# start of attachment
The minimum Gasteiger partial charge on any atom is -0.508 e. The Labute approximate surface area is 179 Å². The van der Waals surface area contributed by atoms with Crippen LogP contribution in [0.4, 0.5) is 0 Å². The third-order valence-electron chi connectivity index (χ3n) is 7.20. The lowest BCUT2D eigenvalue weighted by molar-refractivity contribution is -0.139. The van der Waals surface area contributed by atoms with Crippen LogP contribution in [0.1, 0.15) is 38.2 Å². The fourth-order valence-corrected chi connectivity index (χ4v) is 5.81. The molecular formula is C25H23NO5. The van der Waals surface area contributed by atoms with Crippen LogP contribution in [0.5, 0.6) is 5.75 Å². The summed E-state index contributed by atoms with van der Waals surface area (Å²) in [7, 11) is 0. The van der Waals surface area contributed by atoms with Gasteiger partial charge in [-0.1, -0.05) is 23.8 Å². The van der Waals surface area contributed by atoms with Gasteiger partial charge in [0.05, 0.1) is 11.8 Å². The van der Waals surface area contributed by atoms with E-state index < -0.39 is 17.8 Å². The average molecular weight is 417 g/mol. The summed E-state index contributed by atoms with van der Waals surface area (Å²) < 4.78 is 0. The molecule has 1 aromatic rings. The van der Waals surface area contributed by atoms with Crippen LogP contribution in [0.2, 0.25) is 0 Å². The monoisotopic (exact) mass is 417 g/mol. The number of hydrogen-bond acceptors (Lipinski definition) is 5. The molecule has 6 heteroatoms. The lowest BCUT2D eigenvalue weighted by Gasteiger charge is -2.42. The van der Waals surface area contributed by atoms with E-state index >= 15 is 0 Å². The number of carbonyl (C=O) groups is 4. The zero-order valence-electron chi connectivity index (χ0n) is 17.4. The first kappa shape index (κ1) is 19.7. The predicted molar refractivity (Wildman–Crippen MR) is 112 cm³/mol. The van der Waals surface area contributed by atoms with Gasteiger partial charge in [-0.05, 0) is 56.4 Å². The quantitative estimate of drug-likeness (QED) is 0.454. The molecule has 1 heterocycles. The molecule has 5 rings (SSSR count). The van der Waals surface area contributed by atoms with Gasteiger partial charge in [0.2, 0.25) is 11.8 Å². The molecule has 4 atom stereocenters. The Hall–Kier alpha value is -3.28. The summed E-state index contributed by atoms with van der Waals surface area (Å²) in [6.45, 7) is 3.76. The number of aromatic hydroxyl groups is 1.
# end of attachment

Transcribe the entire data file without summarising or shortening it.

The minimum Gasteiger partial charge on any atom is -0.508 e. The Labute approximate surface area is 179 Å². The van der Waals surface area contributed by atoms with Crippen LogP contribution in [0.4, 0.5) is 0 Å². The third-order valence-electron chi connectivity index (χ3n) is 7.20. The lowest BCUT2D eigenvalue weighted by molar-refractivity contribution is -0.139. The van der Waals surface area contributed by atoms with Crippen LogP contribution in [0.1, 0.15) is 38.2 Å². The fourth-order valence-corrected chi connectivity index (χ4v) is 5.81. The molecular formula is C25H23NO5. The van der Waals surface area contributed by atoms with Crippen LogP contribution in [0.5, 0.6) is 5.75 Å². The summed E-state index contributed by atoms with van der Waals surface area (Å²) in [7, 11) is 0. The van der Waals surface area contributed by atoms with Gasteiger partial charge in [-0.1, -0.05) is 23.8 Å². The van der Waals surface area contributed by atoms with Gasteiger partial charge in [0.05, 0.1) is 11.8 Å². The van der Waals surface area contributed by atoms with E-state index < -0.39 is 17.8 Å². The average molecular weight is 417 g/mol. The summed E-state index contributed by atoms with van der Waals surface area (Å²) < 4.78 is 0. The molecule has 1 aromatic rings. The van der Waals surface area contributed by atoms with Crippen LogP contribution in [0.2, 0.25) is 0 Å². The monoisotopic (exact) mass is 417 g/mol. The number of hydrogen-bond acceptors (Lipinski definition) is 5. The molecule has 6 heteroatoms. The lowest BCUT2D eigenvalue weighted by Gasteiger charge is -2.42. The van der Waals surface area contributed by atoms with E-state index >= 15 is 0 Å². The number of carbonyl (C=O) groups is 4. The zero-order valence-electron chi connectivity index (χ0n) is 17.4. The first kappa shape index (κ1) is 19.7. The predicted molar refractivity (Wildman–Crippen MR) is 112 cm³/mol. The van der Waals surface area contributed by atoms with Gasteiger partial charge in [-0.05, 0) is 56.4 Å². The quantitative estimate of drug-likeness (QED) is 0.454. The molecule has 1 heterocycles. The molecule has 5 rings (SSSR count). The van der Waals surface area contributed by atoms with Gasteiger partial charge in [0.2, 0.25) is 11.8 Å². The molecule has 4 atom stereocenters. The Hall–Kier alpha value is -3.28. The summed E-state index contributed by atoms with van der Waals surface area (Å²) in [6.45, 7) is 3.76. The number of aromatic hydroxyl groups is 1.